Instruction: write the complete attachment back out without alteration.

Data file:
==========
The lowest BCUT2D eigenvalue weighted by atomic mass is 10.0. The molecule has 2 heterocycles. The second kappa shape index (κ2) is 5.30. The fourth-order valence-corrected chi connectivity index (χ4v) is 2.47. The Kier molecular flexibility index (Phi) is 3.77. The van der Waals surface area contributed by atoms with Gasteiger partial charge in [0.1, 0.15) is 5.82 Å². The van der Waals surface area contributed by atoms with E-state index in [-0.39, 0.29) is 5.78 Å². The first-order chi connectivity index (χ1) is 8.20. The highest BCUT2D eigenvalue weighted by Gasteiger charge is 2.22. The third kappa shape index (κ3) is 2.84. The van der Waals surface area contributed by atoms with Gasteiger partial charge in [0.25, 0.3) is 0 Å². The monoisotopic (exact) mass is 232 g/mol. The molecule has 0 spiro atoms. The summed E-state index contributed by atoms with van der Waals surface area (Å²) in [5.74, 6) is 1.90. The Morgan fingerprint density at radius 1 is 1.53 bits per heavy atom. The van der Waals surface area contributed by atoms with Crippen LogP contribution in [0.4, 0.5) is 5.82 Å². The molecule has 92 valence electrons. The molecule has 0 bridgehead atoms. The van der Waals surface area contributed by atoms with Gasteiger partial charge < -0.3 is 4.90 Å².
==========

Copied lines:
The lowest BCUT2D eigenvalue weighted by atomic mass is 10.0. The molecule has 2 heterocycles. The second kappa shape index (κ2) is 5.30. The fourth-order valence-corrected chi connectivity index (χ4v) is 2.47. The Kier molecular flexibility index (Phi) is 3.77. The van der Waals surface area contributed by atoms with Gasteiger partial charge in [0.1, 0.15) is 5.82 Å². The van der Waals surface area contributed by atoms with E-state index in [-0.39, 0.29) is 5.78 Å². The first-order chi connectivity index (χ1) is 8.20. The highest BCUT2D eigenvalue weighted by Gasteiger charge is 2.22. The third kappa shape index (κ3) is 2.84. The van der Waals surface area contributed by atoms with Gasteiger partial charge in [0.25, 0.3) is 0 Å². The monoisotopic (exact) mass is 232 g/mol. The molecule has 0 spiro atoms. The summed E-state index contributed by atoms with van der Waals surface area (Å²) in [5.74, 6) is 1.90. The Morgan fingerprint density at radius 1 is 1.53 bits per heavy atom. The van der Waals surface area contributed by atoms with Crippen LogP contribution in [0.4, 0.5) is 5.82 Å². The molecule has 92 valence electrons. The molecule has 0 bridgehead atoms. The van der Waals surface area contributed by atoms with Gasteiger partial charge < -0.3 is 4.90 Å².